Mentions: Summation of the different transcriptional networks for all of the time points shows the injury site is a complex environment with multiple cell types executing a wide variety of functions. Figure 5 illustrates the temporal transcriptome dynamics organized into three time periods, whereby co-regulated networks are categorized by Gene Ontology (GO) terms. The resulting network diagram captures the evolution of different transcriptional groups such as the immune network and cell-death program in the early time period, cytokines and growth and development in the middle and late periods, both of which were described above. The diagram also highlights combinatorial regulation of the injured site and healing progression. For example, in the middle time period, cytokines, immune cell genes and elements of the ECM are observed to interact with genes involved with growth and development. As illustrated above, these collective interactions drove satellite cell proliferation through the Complement and Notch signaling pathways followed by differentiation and active Wnt signaling, all of which have previously been shown to influence satellite cell activation and differentiation5822303132364344. Consequently, the collective interaction of many transcriptional programs such as inflammation, cytokine signaling, immunity, ECM remodeling, metabolism, and myogenic differentiation converge to influence the dynamics of satellite cells and muscle repair and regeneration (Supp. Fig. 7). The observed transcriptional patterns suggest the possibility that their detection can be utilized as bioinformatics classifiers1617 to track healing progression after injury.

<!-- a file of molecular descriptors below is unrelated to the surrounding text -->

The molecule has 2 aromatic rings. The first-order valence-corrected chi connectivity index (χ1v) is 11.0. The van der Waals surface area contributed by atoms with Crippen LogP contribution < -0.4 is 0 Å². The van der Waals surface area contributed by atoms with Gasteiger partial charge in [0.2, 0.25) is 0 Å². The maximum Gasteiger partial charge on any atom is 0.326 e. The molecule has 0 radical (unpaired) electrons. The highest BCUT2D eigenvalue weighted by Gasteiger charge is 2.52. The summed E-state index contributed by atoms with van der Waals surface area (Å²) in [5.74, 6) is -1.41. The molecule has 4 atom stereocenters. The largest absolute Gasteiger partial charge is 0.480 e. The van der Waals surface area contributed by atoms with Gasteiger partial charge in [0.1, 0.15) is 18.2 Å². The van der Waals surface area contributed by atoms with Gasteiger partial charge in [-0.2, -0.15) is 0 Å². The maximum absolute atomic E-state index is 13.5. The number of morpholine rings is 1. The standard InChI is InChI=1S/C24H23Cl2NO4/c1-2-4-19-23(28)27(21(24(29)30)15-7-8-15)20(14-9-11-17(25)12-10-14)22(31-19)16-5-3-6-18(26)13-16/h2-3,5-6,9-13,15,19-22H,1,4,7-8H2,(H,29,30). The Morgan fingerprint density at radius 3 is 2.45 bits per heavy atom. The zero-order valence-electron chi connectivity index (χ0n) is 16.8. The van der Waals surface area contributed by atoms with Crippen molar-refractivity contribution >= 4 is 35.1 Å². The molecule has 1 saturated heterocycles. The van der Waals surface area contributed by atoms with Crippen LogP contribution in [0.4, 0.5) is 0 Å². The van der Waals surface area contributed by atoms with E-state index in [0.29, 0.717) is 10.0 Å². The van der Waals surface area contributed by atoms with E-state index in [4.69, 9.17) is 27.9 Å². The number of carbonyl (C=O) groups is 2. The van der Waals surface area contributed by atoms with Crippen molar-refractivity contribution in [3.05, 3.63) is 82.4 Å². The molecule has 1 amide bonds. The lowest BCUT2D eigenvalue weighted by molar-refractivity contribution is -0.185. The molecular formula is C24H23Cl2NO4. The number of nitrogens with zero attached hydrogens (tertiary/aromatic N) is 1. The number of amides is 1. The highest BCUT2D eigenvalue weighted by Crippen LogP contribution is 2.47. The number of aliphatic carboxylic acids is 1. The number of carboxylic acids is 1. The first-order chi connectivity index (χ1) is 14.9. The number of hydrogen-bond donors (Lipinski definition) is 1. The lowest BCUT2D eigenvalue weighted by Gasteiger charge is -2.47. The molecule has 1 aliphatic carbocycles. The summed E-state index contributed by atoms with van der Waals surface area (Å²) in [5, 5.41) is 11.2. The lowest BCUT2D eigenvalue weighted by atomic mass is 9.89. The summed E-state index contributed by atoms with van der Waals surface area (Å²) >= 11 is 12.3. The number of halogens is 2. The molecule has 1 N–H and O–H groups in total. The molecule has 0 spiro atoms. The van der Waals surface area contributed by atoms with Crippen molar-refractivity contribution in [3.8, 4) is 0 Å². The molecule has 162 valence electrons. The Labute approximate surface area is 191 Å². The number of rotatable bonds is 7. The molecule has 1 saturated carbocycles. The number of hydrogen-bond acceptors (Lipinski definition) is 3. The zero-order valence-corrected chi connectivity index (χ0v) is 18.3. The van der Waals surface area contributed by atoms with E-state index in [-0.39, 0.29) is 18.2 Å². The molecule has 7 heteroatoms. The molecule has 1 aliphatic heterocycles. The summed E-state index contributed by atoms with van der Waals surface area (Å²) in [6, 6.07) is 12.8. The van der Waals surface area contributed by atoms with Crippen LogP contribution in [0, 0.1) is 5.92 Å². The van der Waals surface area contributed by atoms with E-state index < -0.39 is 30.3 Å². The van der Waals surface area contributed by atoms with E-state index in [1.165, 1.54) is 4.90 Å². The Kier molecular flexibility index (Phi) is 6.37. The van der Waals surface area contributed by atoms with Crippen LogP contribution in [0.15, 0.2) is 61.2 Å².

In vivo Monitoring of Transcriptional Dynamics After Lower-Limb Muscle Injury Enables Quantitative Classification of Healing.

Aguilar CA, Shcherbina A, Ricke DO, Pop R, Carrigan CT, Gifford CA, Urso ML, Kottke MA, Meissner A - Sci Rep (2015)

Temporal evolution of transcriptional coregulated networks organized by function after traumatic injury.Each network diagram is composed of statistically significant functional enrichments, where Gene Ontology (GO) terms are clustered by functional category such that all terms with a common ancestor term are the same color. The size of each circle corresponds to the corrected P-value of the associated GO term, and edges in the graph represent interactions between associated GO terms.
© Copyright Policy - open-access
Related In: Results  -  Collection

License
Show All Figures
getmorefigures.php?uid=PMC4585378&req=5

f5: Temporal evolution of transcriptional coregulated networks organized by function after traumatic injury.Each network diagram is composed of statistically significant functional enrichments, where Gene Ontology (GO) terms are clustered by functional category such that all terms with a common ancestor term are the same color. The size of each circle corresponds to the corrected P-value of the associated GO term, and edges in the graph represent interactions between associated GO terms.